Drury has a .350 BABIP, the kind of thing that can look like luck. Add in Drury’s home runs, and that becomes a .371 batting average on all balls he’s hit. But of Drury’s 53 tracked balls, 7 have been over 105 mph, 9 have been 100-105 mph, and 11 have been 94-99 mph — based on what we’ve found with batted balls here at Inside the ‘Zona, that computes to an expected .389 average on his 53 total tracked balls. 17 balls are missing from that, and chances are most of those were easy outs — so you have to walk that down a bit. But based on what we know about how batted ball velocity turns into hits, Drury has absolutely earned his .350 BABIP — it’s not luck.
That he’s done that while bouncing around at four positions qualifies him as magnificent. It absolutely warrants every attempt to get him in the lineup. The whole thing about complicated time shares and the extra value a “Zobrist type” gives you, though: that doesn’t have to happen to the detriment of one player so much more than other players. It absolutely makes sense to give both Peralta and Lamb a day off every week, depending on how things fall with lefty starters. To generate more playing time, Drury can also pick the pocket of Chris Owings. And Yasmany Tomas. And Jean Segura. And Nick Ahmed! Even Paul Goldschmidt!
Lefty on the mound? Well then chances are one of Peralta and Lamb is on the bench, and Drury’s in the lineup. If both play, Owings is another candidate to sit against lefties from time to time — he’s never made lots of hay against lefty pitchers anyway. Meanwhile, any rest day for either Segura or Ahmed (with Segura sliding over to short) should come against right-handed starters, and you could say the same thing about Tomas (with Drury playing left) and Goldy (perhaps with Lamb starting at first). Add in a rest day for Drury every week, and we’re already there. With Peralta filling in at center, Lamb at first and Segura at short, Drury can essentially be the backup for every D-backs starter other than at catcher or on the mound. If replacing all backup plate appearances other than at catcher with a plus bat isn’t magnificent, I don’t know what is. That’s the same kind of impact we’d see if we replaced two average bats with two solidly above average ones. It’s huge, something like 20-30 runs of value per year, just from replacing backups. And there’s value in smoothing the path for maintaining a thirteen-man pitching staff more easily, too.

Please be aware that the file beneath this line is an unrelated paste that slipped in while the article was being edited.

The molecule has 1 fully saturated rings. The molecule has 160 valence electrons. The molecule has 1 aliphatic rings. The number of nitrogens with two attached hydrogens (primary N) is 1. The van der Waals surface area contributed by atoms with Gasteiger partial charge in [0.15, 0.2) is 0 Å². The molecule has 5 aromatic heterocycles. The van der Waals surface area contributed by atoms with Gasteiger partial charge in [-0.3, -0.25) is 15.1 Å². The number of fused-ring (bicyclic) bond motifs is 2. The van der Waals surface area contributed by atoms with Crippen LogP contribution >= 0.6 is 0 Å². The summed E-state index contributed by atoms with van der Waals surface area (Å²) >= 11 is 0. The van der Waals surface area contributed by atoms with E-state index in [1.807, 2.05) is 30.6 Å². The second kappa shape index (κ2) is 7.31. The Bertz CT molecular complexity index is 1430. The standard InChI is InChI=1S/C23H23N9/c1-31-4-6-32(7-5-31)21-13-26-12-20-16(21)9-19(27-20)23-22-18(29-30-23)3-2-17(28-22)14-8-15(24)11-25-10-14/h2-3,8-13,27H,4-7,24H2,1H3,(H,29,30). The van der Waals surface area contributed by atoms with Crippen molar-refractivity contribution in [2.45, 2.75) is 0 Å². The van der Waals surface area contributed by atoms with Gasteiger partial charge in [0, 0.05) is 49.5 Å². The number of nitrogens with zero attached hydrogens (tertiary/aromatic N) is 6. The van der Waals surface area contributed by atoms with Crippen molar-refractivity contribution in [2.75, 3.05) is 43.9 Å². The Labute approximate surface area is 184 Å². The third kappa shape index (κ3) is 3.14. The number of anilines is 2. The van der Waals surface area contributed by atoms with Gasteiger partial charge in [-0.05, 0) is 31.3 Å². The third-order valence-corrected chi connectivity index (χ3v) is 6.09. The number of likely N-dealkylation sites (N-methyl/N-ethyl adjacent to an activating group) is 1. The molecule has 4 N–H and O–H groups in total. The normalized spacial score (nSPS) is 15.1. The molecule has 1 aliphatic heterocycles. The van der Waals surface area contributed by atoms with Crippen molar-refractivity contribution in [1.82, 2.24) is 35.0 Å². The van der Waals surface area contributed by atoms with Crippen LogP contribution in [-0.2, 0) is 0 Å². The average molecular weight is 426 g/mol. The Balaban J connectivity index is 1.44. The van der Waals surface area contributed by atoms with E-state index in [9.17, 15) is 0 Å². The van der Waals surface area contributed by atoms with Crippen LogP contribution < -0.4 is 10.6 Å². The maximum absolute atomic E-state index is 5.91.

This isn’t about choosing between Lamb and Drury… or, at least, it doesn’t have to be. If Owings sits twice a week, Drury can be a full time player even with Lamb starting more than half the time against lefties. No, playing Peralta in center isn’t exactly ideal, but playing Owings in center isn’t tremendously better, either. We’re already playing a team full of former infielders. And if you’re losing a bit on defense in the outfield, doesn’t the prospect of getting Lamb’s plus glove at third base more often just look all that more attractive? Lamb’s enemy isn’t Drury — it’s Phil Gosselin, and Rickie Weeks.
So: #FreeJakeLamb. The last time I was bugged enough to push the #FreeJakeLamb hashtag on Twitter, it was April 2015 — and it turned out hours later that Lamb was dealing with a stress reaction in his foot. There’s always the potential we’re missing information, particularly about injuries — and particularly with regard to an organization that hid the true nature of A.J. Pollock‘s elbow woes from the media for all of March just this year. Once again, I risk a foot in my mouth: Jake Lamb‘s shoulder soreness, responsible for his being limited to pinch hit duties last weekend. If you could bear with me anyway, I’d appreciate it. Missing information is always possible, and that’s especially true when things don’t appear to make sense. Now, as is usually the case here, it’s not about being definitive: it’s about looking at some numbers and facts and talking them through.
Overthinking may not always be a virtue, but continuing to stay away from Lamb purely because he’s 3 for 16 against them this year really is as ridiculous as it is unnecessary. Put aside the small sample issue — considering the 3 for 16 game with 5 walks and that 2 of the hits were home runs, it’s pretty much a best case scenario 3 for 16. That’s why Lamb has a robust 145 wRC+ against lefties this year — exactly the same as the 145 wRC+ Brandon Drury had before tonight’s game. Lamb has made the adjustments — it’s time to see if they work. And it’s time to see if he’s a not-as-much-offensive-value, more-defensive-value version of Paul Goldschmidt, getting on base at the same clip against opposite-handed pitching. When I first suggested that in a not-so-serious piece, the numbers were real — their minor league records are very similar. Don’t play Lamb every game against lefties. But don’t not, either.